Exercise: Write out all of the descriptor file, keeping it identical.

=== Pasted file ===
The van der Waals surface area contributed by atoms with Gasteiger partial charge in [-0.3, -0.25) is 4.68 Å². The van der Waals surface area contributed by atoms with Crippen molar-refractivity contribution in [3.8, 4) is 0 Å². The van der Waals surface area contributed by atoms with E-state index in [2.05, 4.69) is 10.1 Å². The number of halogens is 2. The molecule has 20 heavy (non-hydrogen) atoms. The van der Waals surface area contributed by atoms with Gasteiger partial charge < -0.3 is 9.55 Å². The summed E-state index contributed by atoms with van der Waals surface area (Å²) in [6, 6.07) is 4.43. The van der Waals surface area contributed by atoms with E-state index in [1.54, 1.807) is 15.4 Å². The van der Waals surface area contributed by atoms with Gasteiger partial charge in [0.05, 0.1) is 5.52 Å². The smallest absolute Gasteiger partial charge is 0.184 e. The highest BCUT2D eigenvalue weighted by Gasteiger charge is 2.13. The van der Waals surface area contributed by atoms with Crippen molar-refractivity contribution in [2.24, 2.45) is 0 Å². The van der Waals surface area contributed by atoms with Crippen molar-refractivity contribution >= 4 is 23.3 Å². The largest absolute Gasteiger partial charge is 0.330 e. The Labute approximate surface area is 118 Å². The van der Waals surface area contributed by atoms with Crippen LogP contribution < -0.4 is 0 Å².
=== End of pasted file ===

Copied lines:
The van der Waals surface area contributed by atoms with Gasteiger partial charge in [-0.3, -0.25) is 4.68 Å². The van der Waals surface area contributed by atoms with Crippen molar-refractivity contribution in [3.8, 4) is 0 Å². The van der Waals surface area contributed by atoms with E-state index in [2.05, 4.69) is 10.1 Å². The number of halogens is 2. The molecule has 20 heavy (non-hydrogen) atoms. The van der Waals surface area contributed by atoms with Gasteiger partial charge < -0.3 is 9.55 Å². The summed E-state index contributed by atoms with van der Waals surface area (Å²) in [6, 6.07) is 4.43. The van der Waals surface area contributed by atoms with E-state index in [1.54, 1.807) is 15.4 Å². The van der Waals surface area contributed by atoms with Gasteiger partial charge in [0.05, 0.1) is 5.52 Å². The smallest absolute Gasteiger partial charge is 0.184 e. The highest BCUT2D eigenvalue weighted by Gasteiger charge is 2.13. The van der Waals surface area contributed by atoms with Crippen molar-refractivity contribution in [2.24, 2.45) is 0 Å². The van der Waals surface area contributed by atoms with Crippen molar-refractivity contribution >= 4 is 23.3 Å². The largest absolute Gasteiger partial charge is 0.330 e. The Labute approximate surface area is 118 Å². The van der Waals surface area contributed by atoms with Crippen LogP contribution < -0.4 is 0 Å².